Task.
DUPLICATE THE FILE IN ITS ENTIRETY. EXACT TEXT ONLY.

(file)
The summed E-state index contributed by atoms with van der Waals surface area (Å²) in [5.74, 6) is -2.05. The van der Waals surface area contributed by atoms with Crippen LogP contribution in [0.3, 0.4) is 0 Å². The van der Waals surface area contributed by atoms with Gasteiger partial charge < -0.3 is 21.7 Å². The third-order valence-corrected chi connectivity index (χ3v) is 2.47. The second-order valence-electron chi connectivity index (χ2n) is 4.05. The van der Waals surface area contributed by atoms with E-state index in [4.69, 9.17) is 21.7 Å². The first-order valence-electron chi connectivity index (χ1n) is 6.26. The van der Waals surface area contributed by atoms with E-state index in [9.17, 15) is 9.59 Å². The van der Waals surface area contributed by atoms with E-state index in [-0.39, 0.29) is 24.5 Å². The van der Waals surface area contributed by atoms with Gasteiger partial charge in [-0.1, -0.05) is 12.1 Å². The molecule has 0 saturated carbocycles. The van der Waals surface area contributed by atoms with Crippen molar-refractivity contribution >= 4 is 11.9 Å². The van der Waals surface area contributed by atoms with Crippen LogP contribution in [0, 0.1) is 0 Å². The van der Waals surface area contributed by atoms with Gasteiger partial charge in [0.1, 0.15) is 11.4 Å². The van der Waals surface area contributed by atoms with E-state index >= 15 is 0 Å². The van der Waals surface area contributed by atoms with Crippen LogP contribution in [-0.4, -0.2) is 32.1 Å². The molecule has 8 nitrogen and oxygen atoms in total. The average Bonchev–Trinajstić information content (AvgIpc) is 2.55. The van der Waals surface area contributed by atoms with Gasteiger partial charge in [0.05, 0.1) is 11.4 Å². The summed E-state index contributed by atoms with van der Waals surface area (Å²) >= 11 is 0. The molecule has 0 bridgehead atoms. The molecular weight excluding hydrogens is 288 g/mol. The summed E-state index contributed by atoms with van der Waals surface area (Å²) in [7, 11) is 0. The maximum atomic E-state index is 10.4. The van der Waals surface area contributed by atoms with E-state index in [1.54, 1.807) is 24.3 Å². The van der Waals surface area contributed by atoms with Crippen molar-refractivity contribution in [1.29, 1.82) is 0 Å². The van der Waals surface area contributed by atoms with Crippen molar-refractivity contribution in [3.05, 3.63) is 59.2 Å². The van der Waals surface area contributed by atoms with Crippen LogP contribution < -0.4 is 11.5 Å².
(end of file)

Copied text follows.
The summed E-state index contributed by atoms with van der Waals surface area (Å²) in [5.74, 6) is -2.05. The van der Waals surface area contributed by atoms with Crippen LogP contribution in [0.3, 0.4) is 0 Å². The van der Waals surface area contributed by atoms with Gasteiger partial charge < -0.3 is 21.7 Å². The third-order valence-corrected chi connectivity index (χ3v) is 2.47. The second-order valence-electron chi connectivity index (χ2n) is 4.05. The van der Waals surface area contributed by atoms with E-state index in [4.69, 9.17) is 21.7 Å². The first-order valence-electron chi connectivity index (χ1n) is 6.26. The van der Waals surface area contributed by atoms with E-state index in [9.17, 15) is 9.59 Å². The van der Waals surface area contributed by atoms with E-state index in [-0.39, 0.29) is 24.5 Å². The van der Waals surface area contributed by atoms with Gasteiger partial charge in [-0.1, -0.05) is 12.1 Å². The molecule has 0 saturated carbocycles. The van der Waals surface area contributed by atoms with Crippen molar-refractivity contribution >= 4 is 11.9 Å². The van der Waals surface area contributed by atoms with Crippen LogP contribution in [0, 0.1) is 0 Å². The van der Waals surface area contributed by atoms with Gasteiger partial charge in [0.1, 0.15) is 11.4 Å². The van der Waals surface area contributed by atoms with E-state index >= 15 is 0 Å². The van der Waals surface area contributed by atoms with Crippen LogP contribution in [-0.4, -0.2) is 32.1 Å². The molecule has 8 nitrogen and oxygen atoms in total. The average Bonchev–Trinajstić information content (AvgIpc) is 2.55. The van der Waals surface area contributed by atoms with Gasteiger partial charge in [0.05, 0.1) is 11.4 Å². The summed E-state index contributed by atoms with van der Waals surface area (Å²) >= 11 is 0. The molecule has 0 bridgehead atoms. The molecular weight excluding hydrogens is 288 g/mol. The summed E-state index contributed by atoms with van der Waals surface area (Å²) in [7, 11) is 0. The maximum atomic E-state index is 10.4. The van der Waals surface area contributed by atoms with E-state index in [1.54, 1.807) is 24.3 Å². The van der Waals surface area contributed by atoms with Crippen molar-refractivity contribution in [1.29, 1.82) is 0 Å². The van der Waals surface area contributed by atoms with Crippen molar-refractivity contribution in [3.05, 3.63) is 59.2 Å². The van der Waals surface area contributed by atoms with Crippen LogP contribution < -0.4 is 11.5 Å².